Through legislation and strict enforcement, existing institutions must be transformed. Not by simply setting employment equity targets and some BEE shareholding, but by addressing structural issues. Some examples are: the curriculum at schools and universities where the approach is excessively Eurocentric as a legacy of colonisation and Apartheid; changing the South African Reserve Bank’s official mandate from inflation targeting to low unemployment and economic growth; influencing the language and admission policies of schools and universities; pushing change at various corporates, including banks and companies such as television production companies that continue to perpetuate the African as a second class citizen by reserving prime channels for ‘white’ content, to the point where secondary channels have to be created for African content, with smaller budgets, even if they are more profitable. Such television production companies continue to play a non-reconciliatory role, perpetuating divisions along racial lines and at the very best encouraging assimilation as opposed to integration, instead of making efforts to bridge the racial divide and bring South Africans together.
4. Develop strong African institutions
Bigger efforts must be directed at developing strong and leading African institutions in business (financial services, education, retail, manufacturing, real estate and others), art, literature, education, etc. that will offer Africans pride and act as a counter balance to existing ‘white’ institutions. These will ensure that ‘black’ people facing institutional racism can “vote with their feet”. Such a situation will force institutional racism to be addressed within the broader ‘white’ community as it is generally silently endorsed widely within the community. If we say European South Africans are generally racist, I am sure most among them that work for African-owned institutions are generally less racist than those that do not, because racism is about power and respect.
5. Decolonise the African mind
Steve Biko said the most potent weapon in the hands of the oppressor is the mind of the oppressed. To truly restore our dignity as Africans, we must emancipate ourselves from mental slavery, as Bob Marley sang. Africans must urgently seek and understand the true African history (which did not start with the arrival of the occupier), promote a new curriculum at schools and universities that reflect this rich history, develop and embrace African culture, and put an end to the herd mentality of always rushing to the latest trend from the west as this reinforces their power and belief that they and their ways are better/superior. Shifting the economic and cultural power from its current holder will change the dynamics in favour of the ‘black’ majority; this can be achieved by systematically encouraging and empowering African artists through more initiatives like Cassper Nyovest Fill Up The Dome Concert and more like him and not only in music. This way, we can be the writers, directors, producers, and actors of our own stories, making our own news to influence a positive, inspiring and aspirational African perspective. We must shift our world view. Buy ‘black’.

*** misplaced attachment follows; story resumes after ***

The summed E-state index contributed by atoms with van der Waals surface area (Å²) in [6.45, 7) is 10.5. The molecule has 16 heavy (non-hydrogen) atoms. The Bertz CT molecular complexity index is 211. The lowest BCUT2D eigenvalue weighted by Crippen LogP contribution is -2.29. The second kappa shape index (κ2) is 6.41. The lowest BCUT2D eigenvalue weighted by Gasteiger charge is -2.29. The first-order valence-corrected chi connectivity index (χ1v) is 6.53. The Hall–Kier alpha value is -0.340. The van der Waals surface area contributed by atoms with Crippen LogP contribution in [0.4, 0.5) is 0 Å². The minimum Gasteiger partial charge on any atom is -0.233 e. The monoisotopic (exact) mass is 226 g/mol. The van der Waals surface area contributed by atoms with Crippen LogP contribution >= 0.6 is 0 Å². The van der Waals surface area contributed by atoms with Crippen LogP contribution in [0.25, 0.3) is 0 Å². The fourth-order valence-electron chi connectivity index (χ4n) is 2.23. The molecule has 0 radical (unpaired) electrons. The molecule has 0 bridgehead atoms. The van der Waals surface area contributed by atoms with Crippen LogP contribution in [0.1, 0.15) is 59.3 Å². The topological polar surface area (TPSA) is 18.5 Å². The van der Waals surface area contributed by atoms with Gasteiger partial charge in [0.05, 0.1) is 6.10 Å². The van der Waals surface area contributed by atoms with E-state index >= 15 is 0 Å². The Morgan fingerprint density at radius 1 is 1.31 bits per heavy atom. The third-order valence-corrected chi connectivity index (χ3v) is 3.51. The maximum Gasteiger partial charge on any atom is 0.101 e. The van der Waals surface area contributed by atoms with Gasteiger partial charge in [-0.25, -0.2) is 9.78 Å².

It is clear that the solution to restoring African dignity and pride must be holistic, and it is the combined effects of the various interventions that will eventually result in Africans not being racially abused, at least not in Africa. All issues discussed above can be further developed and expanded on, and I agree with Andile Mngxitama that Africans must engage, among themselves, in serious debate about how to free ourselves. To provoke some of us even more, we must definitely stop doing ‘white’ weddings…elsewhere people just do weddings…we do spend money promoting European culture by buying so much into Eurocentric weddings (just so the bride can wear a boring white dress), and by so doing, reinforcing the racists and occupiers’ superiority complex. Let’s take our destiny into our own hands. [MM]
Thabo Mahlangu is an investment banking professional based in Johannesburg and a passionate pan Africanist. Thabo is relatively well travelled across Africa where he feels at home, which has helped him develop a better sense of what it truly means to be African. A curious mind and critical thinker, Thabo is not afraid to ask difficult questions and challenge the status quo.